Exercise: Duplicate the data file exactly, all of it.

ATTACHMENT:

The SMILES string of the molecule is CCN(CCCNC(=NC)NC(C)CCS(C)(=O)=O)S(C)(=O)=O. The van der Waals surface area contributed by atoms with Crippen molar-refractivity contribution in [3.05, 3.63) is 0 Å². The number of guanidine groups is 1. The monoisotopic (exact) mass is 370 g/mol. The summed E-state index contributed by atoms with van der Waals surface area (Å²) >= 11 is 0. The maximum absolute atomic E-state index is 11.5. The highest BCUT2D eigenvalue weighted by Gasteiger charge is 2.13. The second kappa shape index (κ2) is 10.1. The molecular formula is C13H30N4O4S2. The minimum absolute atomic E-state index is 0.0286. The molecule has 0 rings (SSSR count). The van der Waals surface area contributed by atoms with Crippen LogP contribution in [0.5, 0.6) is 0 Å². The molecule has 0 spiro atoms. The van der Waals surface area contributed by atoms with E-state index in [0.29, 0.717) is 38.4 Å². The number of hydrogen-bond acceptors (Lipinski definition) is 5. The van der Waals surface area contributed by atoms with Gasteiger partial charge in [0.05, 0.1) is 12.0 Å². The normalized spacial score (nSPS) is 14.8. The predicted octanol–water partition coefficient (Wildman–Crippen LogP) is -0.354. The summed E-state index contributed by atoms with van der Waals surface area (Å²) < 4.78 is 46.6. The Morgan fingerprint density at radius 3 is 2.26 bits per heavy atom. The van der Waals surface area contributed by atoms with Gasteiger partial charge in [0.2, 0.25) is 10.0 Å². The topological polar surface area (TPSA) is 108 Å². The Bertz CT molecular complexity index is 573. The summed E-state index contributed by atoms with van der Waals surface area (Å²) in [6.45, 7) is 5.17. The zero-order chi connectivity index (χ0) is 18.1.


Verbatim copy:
The SMILES string of the molecule is CCN(CCCNC(=NC)NC(C)CCS(C)(=O)=O)S(C)(=O)=O. The van der Waals surface area contributed by atoms with Crippen molar-refractivity contribution in [3.05, 3.63) is 0 Å². The number of guanidine groups is 1. The monoisotopic (exact) mass is 370 g/mol. The summed E-state index contributed by atoms with van der Waals surface area (Å²) >= 11 is 0. The maximum absolute atomic E-state index is 11.5. The highest BCUT2D eigenvalue weighted by Gasteiger charge is 2.13. The second kappa shape index (κ2) is 10.1. The molecular formula is C13H30N4O4S2. The minimum absolute atomic E-state index is 0.0286. The molecule has 0 rings (SSSR count). The van der Waals surface area contributed by atoms with Crippen LogP contribution in [0.5, 0.6) is 0 Å². The molecule has 0 spiro atoms. The van der Waals surface area contributed by atoms with E-state index in [0.29, 0.717) is 38.4 Å². The number of hydrogen-bond acceptors (Lipinski definition) is 5. The van der Waals surface area contributed by atoms with Gasteiger partial charge in [0.05, 0.1) is 12.0 Å². The normalized spacial score (nSPS) is 14.8. The predicted octanol–water partition coefficient (Wildman–Crippen LogP) is -0.354. The summed E-state index contributed by atoms with van der Waals surface area (Å²) < 4.78 is 46.6. The Morgan fingerprint density at radius 3 is 2.26 bits per heavy atom. The van der Waals surface area contributed by atoms with Gasteiger partial charge in [0.2, 0.25) is 10.0 Å². The topological polar surface area (TPSA) is 108 Å². The Bertz CT molecular complexity index is 573. The summed E-state index contributed by atoms with van der Waals surface area (Å²) in [6.45, 7) is 5.17. The zero-order chi connectivity index (χ0) is 18.1.